Manuscripts Division William L. Clements Library University of Michigan
Finding aid for Francis H. Webster Letters, 1863
James S. Schoff Civil War Collection
Finding aid created by Meg Hixon, August 2011
Title: Francis H. Webster letters Creator: Webster family Inclusive dates: 1863 Extent: 2 items Abstract:
This collection contains two letters Francis H. Webster wrote to his siblings while serving with the 1st Massachusetts Heavy Artillery Regiment in 1863. Webster described several aspects of camp life and provided his opinions about the conduct of the war.
Language: The material is in English Repository: William L. Clements Library, University of Michigan
909 S. University Ave. The University of Michigan Ann Arbor, MI 48109-1190 Phone: 734-764-2347 Web Site: www.clements.umich.edu
Access and Use
The collection is open for research.
Copyright status is unknown
Cataloging funded by the National Historical Publications and Records Commission (NHPRC). This collection has been processed according to minimal processing procedures and may be revised, expanded, or updated in the future.
Francis H. Webster Letters, James S. Schoff Civil War Collection, William L. Clements Library, The University of Michigan
The collection is arranged chronologically.
Francis H. Webster, a shoemaker from Methuen, Massachusetts, served in Company B of the 1st Massachusetts Artillery Regiment during the Civil War. In the summer of 1863, his regiment was stationed at Maryland Heights, near Harpers Ferry, West Virginia, and moved to Frederick, Maryland, in early July. The regiment continued to serve throughout Maryland and northern Virginia throughout the war, and Francis mustered out shortly after the Battle of Spotsylvania Court House. Webster's wife Susan joined his regiment near Harpers Ferry, where she cooked for the soldiers. The couple had a single daughter named Clara. After his service, Francis returned to Methuen, where he died on September 20, 1883.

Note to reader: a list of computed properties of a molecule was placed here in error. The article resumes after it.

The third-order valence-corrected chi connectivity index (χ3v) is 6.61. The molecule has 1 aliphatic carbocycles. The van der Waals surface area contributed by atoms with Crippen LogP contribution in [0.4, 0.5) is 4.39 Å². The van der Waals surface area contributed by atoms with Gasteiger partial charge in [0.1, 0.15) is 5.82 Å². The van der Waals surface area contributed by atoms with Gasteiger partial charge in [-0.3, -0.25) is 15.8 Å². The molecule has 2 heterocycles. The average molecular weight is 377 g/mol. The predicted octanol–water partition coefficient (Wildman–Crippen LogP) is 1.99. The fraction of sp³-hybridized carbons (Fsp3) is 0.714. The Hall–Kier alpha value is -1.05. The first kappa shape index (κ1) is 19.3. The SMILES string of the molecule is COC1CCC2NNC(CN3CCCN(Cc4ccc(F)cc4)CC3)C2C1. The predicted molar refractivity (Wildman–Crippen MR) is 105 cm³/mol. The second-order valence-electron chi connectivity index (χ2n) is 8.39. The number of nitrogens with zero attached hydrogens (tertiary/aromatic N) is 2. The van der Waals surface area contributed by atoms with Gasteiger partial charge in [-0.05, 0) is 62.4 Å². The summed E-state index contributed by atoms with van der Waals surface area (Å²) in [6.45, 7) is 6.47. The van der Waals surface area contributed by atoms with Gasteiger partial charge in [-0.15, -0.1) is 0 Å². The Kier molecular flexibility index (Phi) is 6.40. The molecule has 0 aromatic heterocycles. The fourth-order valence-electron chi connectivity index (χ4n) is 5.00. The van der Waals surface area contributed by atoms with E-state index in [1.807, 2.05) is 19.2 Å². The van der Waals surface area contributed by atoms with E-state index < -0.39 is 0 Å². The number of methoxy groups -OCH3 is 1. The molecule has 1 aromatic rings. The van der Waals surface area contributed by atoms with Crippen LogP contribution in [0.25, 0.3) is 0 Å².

Collection Scope and Content Note
This collection contains two letters Francis H. Webster wrote to his siblings while serving with the 1st Massachusetts Heavy Artillery Regiment in 1863. Webster described several aspects of camp life and provided his opinions about the conduct of the war. When his wife Susan joined the regiment near Harpers Ferry, West Virginia, Webster remarked about the impact that female assistance had on the troops. He also related rumors about the Confederate Army, then heading into Pennsylvania, while both armies prepared for the engagement at Gettysburg, July 1-3. He offered his opinions on a variety of subjects; for example, on military leadership, he wrote: "No wonder this war is not settled…way it car[ri]ed on, drunken Genrals & so on" (July 26, 1863).
United States. Army. Massachusetts Heavy Artillery Regiment, 1st (1862-1865)
United States--History--Civil War, 1861-1865--Participation, Female.